6. Very insightful – it is difficult to grow on facebook unless you’re page is about something people are interested in – and that they don’t mind others knowing they are interested in.

    Going to have a look through some more of your posts!

  7. Thanks Aliza for the detailed list of things that work and things that don’t on Facebook. I would say that when it comes to fan pages, keeping the conversation real like what you do when you’re interacting in real time has worked for me. Cheers!

  8. Thanks for the article! It was an interesting read to see someone’s viewpoint of Facebook Pages. I never really had a chance to give much analysis as to why some pages are more successful than others, but I think I just may give it a shot now. I guess I have yet to see a Facebook Page that I’m really interested in that engages the users. The most I’ve ever used the page for was to relay updates and bug fixes for our users (I used to be the community manager on a Facebook application). This seemed to work okay, but at that point in time (2007), Facebook as a social media hub really hadn’t taken off yet. And the current pages I am a fan of seem to be doing roughly the same thing, which isn’t bad per se. It just hadn’t piqued my interested.

    In any case, thanks for the read! If I end up writing a social media analysis based on Facebook Pages, I’m going to blame you! =)


  9. Really great post, but I have to disagree with the “Automating” part of Facebook. You should definitely not automate Facebook, but implying brands can automate Twitter successfully without also “being real” in that stream will also be rejected by the community. Twitter RSS feeds, which I see in practice with many brands, get boring and stale. I expect brands to “be there” on Twitter as much as Facebook, if not more so.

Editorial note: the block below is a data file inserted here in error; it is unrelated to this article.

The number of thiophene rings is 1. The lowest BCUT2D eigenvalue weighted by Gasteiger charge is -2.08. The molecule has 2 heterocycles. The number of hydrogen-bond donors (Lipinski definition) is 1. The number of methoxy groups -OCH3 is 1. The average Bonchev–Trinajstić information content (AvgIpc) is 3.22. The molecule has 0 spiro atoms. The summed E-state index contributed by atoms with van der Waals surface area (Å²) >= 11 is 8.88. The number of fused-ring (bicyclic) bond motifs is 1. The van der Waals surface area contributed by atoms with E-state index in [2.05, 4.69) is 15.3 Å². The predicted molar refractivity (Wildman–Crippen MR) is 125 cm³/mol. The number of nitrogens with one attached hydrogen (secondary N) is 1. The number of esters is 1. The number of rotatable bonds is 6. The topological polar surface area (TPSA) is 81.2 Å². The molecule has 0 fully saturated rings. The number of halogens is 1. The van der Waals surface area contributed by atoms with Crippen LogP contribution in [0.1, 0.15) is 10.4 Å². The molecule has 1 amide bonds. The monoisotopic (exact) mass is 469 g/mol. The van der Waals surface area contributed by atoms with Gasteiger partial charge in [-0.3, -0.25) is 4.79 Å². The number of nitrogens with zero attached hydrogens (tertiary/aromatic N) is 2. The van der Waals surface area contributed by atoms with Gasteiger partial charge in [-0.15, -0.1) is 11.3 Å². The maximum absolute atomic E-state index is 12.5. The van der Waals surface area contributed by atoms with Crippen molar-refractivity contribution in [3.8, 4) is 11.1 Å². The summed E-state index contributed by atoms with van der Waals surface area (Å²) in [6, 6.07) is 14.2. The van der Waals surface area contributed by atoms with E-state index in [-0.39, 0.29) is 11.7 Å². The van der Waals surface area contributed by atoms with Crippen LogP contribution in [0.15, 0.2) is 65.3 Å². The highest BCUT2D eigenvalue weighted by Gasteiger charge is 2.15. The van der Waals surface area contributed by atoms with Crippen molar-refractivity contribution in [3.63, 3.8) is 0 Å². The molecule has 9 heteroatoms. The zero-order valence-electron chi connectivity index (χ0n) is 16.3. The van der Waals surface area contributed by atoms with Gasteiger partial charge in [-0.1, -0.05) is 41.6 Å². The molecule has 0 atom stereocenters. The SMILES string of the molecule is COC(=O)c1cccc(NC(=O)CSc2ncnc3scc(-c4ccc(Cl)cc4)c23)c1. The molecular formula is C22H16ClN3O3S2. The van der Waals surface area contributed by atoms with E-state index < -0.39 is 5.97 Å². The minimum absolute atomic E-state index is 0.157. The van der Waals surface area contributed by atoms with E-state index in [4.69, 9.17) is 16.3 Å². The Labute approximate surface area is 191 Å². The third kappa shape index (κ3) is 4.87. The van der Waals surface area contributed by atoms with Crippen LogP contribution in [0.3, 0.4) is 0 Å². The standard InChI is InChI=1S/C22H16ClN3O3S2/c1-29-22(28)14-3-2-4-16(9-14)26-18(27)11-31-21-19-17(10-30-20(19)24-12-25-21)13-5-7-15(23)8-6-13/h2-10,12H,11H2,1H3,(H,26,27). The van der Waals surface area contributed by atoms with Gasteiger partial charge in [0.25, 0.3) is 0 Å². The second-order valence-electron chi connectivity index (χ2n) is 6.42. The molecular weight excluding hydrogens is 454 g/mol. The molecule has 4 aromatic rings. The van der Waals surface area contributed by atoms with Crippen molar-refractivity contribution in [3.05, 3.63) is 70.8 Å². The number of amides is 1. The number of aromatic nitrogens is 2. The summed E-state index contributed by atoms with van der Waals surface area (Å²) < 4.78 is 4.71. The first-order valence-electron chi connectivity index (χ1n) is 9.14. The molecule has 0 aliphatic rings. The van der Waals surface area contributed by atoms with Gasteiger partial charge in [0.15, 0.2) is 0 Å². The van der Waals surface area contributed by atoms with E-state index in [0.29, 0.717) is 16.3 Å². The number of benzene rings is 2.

But this post isn’t about Twitter, it’s about Facebook, and you did a really great job identifying what works in Facebook. :) Ka pai

    • I definitely don’t imply that you can automate Twitter and call it good. But there are many people who will subscribe to a Twitter feed for a content feed rather than using a Feed Reader. I think you can safely start with a feed on Twitter then build up to being there.

      Because a Twitterstream’s flow and pace can be swift, you can “get awa”y more often with feeds plus presence. Every Twitter follower has a different preference and tolerance, of course.

      Feeds on Facebook are much more noticeable on your Fan Page if that is all you do but not someone’s News Feed which is more like a Twitterstream (than the Wall on a FB Page which requires real presence.)